J.R. Reed, Georgia (6-1, 194): As a senior, Reed was a first-team All-American and finalist for the Bronko Nagurski Trophy, which goes to the nation’s best defensive player. He had one interception, eight total passes defensed, one forced fumble and 54 tackles. For his career, he had five interceptions and had a streak of 42 consecutive starts.
His father, Jake Reed, was a standout receiver for the Vikings and Saints over 12 NFL seasons. "That's where I found the love and passion for sports, no matter what it is," Reed told the AP. "I can be playing checkers around the house with my family. Everyone's going to compete, everyone's going to work hard. We can be playing Connect Four, we're going to compete at that. It doesn't matter how big or how small the game is, we're going to compete." Jake nudged his son to play defense. “For him to finally see he was as good or better on that other side, he used that as a path to make a name for himself on the other side of the ball opposite of his dad,” Prestonwood Christian Academy secondary coach Verone McKinley told Macon.com. Even with the famous dad, he wasn’t a hot recruit – and recruiting interest waned even more when he suffered a torn ACL in his final high school game. So, he started his career at Tulsa in 2015 with the intention of getting to a better school. After one year, he decided to transfer. “The coaches need to know who you are,” Jake told his son, via the Athletic. “You’re not coming in as a five-star. You’re not coming in with any big write-ups.”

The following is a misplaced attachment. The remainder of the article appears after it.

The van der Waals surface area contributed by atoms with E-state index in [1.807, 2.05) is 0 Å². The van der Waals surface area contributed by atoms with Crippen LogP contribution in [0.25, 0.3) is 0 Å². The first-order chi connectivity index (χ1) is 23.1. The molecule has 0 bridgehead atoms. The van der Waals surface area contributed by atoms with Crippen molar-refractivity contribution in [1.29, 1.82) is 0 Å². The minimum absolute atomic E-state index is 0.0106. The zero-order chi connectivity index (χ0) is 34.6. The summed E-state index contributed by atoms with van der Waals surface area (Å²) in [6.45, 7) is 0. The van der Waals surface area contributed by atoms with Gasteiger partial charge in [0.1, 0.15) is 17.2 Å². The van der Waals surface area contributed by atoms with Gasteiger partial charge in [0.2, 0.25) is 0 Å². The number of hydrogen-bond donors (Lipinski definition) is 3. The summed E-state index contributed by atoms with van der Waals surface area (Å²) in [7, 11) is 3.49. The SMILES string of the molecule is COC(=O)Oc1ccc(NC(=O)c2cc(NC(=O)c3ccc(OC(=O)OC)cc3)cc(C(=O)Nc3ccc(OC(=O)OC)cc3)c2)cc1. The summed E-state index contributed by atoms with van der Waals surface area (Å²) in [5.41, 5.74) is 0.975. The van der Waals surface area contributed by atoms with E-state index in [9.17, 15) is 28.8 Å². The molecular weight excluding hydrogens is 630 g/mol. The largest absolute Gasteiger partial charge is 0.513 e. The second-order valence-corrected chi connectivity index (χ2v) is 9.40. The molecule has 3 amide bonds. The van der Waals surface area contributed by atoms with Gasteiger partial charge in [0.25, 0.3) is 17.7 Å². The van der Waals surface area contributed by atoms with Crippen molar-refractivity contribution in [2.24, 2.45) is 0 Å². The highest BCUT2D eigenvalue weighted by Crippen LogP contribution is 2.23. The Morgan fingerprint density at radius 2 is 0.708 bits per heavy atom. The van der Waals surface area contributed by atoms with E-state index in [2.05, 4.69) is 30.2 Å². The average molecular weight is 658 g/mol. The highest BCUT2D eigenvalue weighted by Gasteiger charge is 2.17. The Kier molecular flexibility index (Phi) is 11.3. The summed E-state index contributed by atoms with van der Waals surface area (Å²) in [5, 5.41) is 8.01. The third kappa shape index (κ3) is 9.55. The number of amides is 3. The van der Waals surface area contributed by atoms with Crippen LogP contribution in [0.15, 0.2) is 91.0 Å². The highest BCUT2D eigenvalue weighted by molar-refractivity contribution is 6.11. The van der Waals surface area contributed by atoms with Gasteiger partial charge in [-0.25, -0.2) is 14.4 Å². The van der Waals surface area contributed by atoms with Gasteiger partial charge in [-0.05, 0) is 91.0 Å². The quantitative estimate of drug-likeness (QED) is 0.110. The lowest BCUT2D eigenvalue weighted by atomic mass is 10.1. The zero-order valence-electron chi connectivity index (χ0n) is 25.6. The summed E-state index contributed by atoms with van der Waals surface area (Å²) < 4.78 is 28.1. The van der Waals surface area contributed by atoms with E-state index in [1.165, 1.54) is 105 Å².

L'Jarius Sneed, Louisiana Tech (6-1, 193): Snead closed his career with back-to-back seasons of three interceptions. As a junior, he added eight breakups for 11 total passes defensed. As a senior, he added six breakups for nine total passes defensed along with a career-high 73 tackles to earn second-team all-conference.
He had eight career interceptions, including three returned for touchdowns. The playmaking skill showed in high school, when he scored 19 touchdowns as a senior. A brother, T.Q. Mims, played quarterback at Arkansas Pine-Bluff.